West Virginia Law Review

Document Type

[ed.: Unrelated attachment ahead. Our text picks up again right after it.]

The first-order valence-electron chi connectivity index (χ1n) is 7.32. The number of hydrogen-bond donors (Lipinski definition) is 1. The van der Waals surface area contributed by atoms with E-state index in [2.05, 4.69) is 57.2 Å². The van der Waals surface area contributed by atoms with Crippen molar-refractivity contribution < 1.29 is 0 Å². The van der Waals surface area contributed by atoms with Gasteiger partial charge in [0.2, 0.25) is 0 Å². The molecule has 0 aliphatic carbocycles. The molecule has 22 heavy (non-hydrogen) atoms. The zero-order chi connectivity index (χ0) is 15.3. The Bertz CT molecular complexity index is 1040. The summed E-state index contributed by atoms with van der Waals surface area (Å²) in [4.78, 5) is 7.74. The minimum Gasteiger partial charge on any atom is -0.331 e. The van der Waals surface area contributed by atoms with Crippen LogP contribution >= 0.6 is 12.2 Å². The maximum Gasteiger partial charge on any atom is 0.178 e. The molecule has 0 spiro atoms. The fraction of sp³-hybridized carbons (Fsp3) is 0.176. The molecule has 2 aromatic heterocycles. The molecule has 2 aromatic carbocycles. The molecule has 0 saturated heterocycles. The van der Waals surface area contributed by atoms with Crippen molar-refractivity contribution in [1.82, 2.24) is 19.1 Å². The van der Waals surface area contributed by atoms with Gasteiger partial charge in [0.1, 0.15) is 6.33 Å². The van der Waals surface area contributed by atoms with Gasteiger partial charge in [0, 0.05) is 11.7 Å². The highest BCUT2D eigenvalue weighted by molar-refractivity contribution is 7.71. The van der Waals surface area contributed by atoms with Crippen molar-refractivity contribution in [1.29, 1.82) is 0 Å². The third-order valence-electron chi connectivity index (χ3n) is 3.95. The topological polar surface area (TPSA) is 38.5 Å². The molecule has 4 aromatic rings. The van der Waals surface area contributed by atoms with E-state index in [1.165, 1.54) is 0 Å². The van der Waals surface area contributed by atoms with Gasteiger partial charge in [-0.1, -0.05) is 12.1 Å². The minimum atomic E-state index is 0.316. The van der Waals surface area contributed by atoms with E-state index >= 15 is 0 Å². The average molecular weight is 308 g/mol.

Since the United States enacted the National Environmental Policy Act (NEPA) in 1969, nations all around the world have adopted similar statutes. What started as a unique response to the American environmental movement grew to become a nearly global standard. Although the details of the regimes vary from country to country, there are two constants: (1) the regimes force the government to consider environmental impacts before conducting or authoriz- ing projects, and (2) they allow some degree of public participation. This Arti- cle focuses on the latter of these two features. Public participation in NEPA-style regimes generally means public consultation: Information is disseminated and civil society is allowed to com- ment. Depending on a range of factors-some political and some legal-comments may influence the circumstances under which a project takes place or whether it occurs at all. Though the public's influence is often limited in practice, the mere fact of public participation at the project level-as opposed to participation at the candidate level through elections or at the issue level through referenda-is exceptional. In the United States and many other coun- tries, NEPA and its counterparts represent a break from the normal rule of ex- ecutive decision-making by encouraging public involvement and deliberative, participatory democracy. Despite the progress, critics have accused these regimes of falling short. In practice, public consultation under NEPA-style frameworks is severe- ly limited in terms of who participates, how many participate, and the extent to which this participation impacts the decision-making process. This is not sur- prising. By its very nature, consultation implies limited influence. In this Article, I argue that policy-makers, both domestic and foreign, should replace consultation with consent as the public-participation require- ment in certain cases. Although the concerns leading to the inclusion of public consultation in NEPA and its foreign counterparts were many, one of the more important ideas was that those persons affected by environmentally significant projects should have a say in the matter. Unfortunately, the consultation ap- proach has proven increasingly ineffective. If the goal is to match influence with stake, consultation is the wrong mechanism. Requiring consent, even in a limited number of cases, may seem like an extreme remedy. Not so. It is an attractive way to respond to a situation inher- ent in many major public works (especially infrastructure and energy projects) and in large-scale private endeavors on public land (especially extractive pro- jects). While the benefits of these projects are often spread around an entire na- tion or large region, the environmental costs are frequently concentrated within a small, local community (the site community). Requiring the consent of the local site community insures that its interest is adequately accounted for in the decision-making process.



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